Can we all just enjoy the holiday season without self-loathing about our size, our overeating, our potential holiday weight gain?
As Lucille Ball was famous for saying, can we simply LOVE ourselves and allow everything else to fall into line? With November now behind us, I’ve been reflecting on some articles posted by some of my young women friends, right around Thanksgiving, who have struggled with E.D. (Eating Disorders, such as Bulimia or Anorexia) The posted articles are Seven Ways To Host A Thanksgiving Dinner That Supports E.D. Recovery by, Allison Epstein, and Recovering From Anorexia: How And Why Not To Stop Halfway by, Emily T. Troscianko.
Most will agree that the weeks between Thanksgiving and New Years Day are nothing short of a food fest, and I’ve been wondering what it might be like for those who have an E.D., with all of the fun, festive occasions potentially bringing on depression, anxiety, and even shame.
Knowing that I have no less than three young adult friends who struggle with this very thing, and then reading these articles posted by some of them, compelled me to write about Eating Disorders and Self-Love.
The other day, as I was strolling through the grocery story, the song, “I’ll be home for Christmas” came on over the loud-speaker. A favorite of mine, I sang the words softly as I scanned the cereal aisle for our breakfast food. The lyrics always remind me of not only those who have gone on ahead of us, but also our beloved service men and women. This song also always reminds me of Karen Carpenter, and at that moment, in the grocery aisle, that was all the confirmation I needed, that I was, in fact, supposed to write about Eating Disorders. That’s just how I roll, when my heart says, “Move!”, I move.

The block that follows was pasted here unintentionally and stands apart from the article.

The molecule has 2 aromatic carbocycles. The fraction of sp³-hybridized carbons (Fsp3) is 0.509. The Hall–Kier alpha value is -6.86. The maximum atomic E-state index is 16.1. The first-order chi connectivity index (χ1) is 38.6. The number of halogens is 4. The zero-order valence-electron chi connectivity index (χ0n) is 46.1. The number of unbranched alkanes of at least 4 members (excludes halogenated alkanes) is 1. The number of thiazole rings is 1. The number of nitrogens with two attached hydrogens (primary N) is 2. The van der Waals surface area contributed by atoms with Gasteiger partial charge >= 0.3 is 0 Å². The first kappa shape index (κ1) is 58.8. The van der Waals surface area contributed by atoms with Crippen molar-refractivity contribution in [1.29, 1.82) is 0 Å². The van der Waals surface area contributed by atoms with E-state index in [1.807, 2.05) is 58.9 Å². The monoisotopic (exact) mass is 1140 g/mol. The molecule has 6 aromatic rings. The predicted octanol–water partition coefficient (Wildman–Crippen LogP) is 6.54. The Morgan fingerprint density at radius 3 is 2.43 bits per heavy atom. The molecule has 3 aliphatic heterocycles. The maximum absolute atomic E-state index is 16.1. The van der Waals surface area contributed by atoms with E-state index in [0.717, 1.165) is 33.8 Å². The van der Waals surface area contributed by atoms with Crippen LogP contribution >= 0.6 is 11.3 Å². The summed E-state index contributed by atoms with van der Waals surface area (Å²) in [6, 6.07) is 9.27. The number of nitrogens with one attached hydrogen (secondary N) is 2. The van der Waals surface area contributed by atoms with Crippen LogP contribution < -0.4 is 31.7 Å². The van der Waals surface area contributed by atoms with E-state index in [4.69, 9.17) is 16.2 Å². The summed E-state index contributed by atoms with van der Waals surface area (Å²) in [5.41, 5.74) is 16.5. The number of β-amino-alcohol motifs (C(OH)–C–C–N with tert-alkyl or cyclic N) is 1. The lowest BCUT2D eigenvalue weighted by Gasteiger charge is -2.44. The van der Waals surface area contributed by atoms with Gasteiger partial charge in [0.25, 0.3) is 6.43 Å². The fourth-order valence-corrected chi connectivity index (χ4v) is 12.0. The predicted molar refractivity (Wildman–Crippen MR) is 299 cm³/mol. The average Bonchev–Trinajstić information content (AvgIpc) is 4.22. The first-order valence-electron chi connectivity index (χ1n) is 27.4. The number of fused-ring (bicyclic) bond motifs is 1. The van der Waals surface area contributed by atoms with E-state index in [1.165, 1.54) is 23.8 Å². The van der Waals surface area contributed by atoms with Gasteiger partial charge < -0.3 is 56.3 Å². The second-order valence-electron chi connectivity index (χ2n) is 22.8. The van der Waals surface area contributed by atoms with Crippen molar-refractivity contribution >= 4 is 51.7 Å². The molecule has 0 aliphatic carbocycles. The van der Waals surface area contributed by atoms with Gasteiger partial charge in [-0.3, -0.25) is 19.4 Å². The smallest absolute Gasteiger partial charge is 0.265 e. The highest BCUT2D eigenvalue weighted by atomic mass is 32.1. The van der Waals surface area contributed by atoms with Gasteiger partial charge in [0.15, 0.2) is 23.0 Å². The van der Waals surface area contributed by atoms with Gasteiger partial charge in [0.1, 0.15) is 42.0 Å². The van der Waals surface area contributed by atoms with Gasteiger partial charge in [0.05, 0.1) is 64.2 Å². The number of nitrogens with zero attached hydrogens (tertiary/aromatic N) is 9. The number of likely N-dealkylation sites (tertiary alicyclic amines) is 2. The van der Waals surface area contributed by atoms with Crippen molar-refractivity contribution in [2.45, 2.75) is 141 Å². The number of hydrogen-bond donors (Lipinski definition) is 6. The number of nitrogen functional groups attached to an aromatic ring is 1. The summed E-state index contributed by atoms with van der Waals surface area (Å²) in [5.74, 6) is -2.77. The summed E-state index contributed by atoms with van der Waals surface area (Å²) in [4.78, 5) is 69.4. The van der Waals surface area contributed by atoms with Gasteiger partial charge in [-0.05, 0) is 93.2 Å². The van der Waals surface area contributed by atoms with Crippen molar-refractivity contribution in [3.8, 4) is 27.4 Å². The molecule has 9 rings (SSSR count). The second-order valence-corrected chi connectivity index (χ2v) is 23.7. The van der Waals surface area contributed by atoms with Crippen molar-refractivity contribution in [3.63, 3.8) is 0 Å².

Did you know that Karen Carpenter, sister of Richard Carpenter who wrote the famous song in 1970, “I’ll be home for Christmas”, passed away at the age of 32 of heart failure caused by complications of her disease, Anorexia Neurosa. Every time I think of that fact, I want to weep! Karen Carpenter’s talent was incredibly special and to think that an eating disorder interrupted the beauty of such a gifted soul is no doubt a tragedy.
I’ve known my young friend, Jenna, since she was in elementary school and a carpool buddy with Leah and Walker. I’m not sure if I ever told her, but she was always one of my favorites, as she kept me smiling with her humorous antics. I asked Jenna if she’d be willing to share with me and with you about her personal journey with E.D. and she graciously agreed. (I got Mom’s “OK” as well.)
Jenna shared from her heart transparently, and I so appreciate her courage and especially her hopes to help others with the sharing of her message. Many could benefit from this post, so please share so that chances increase that this message will land before those who may need it the most.
Tell us a little about your story. I started experiencing symptoms of anorexia when I was in middle school, but I would say it wasn’t a “diagnosable condition” until I was around 14 or 15 years old. I went undiagnosed and my eating disorder flew under the radar until I was about 19. Because I had always been a thin person, it wasn’t as noticeable as eating disorders can sometimes be because my weight loss wasn’t dramatic. I was officially diagnosed with anorexia nervosa when I was 21 years old.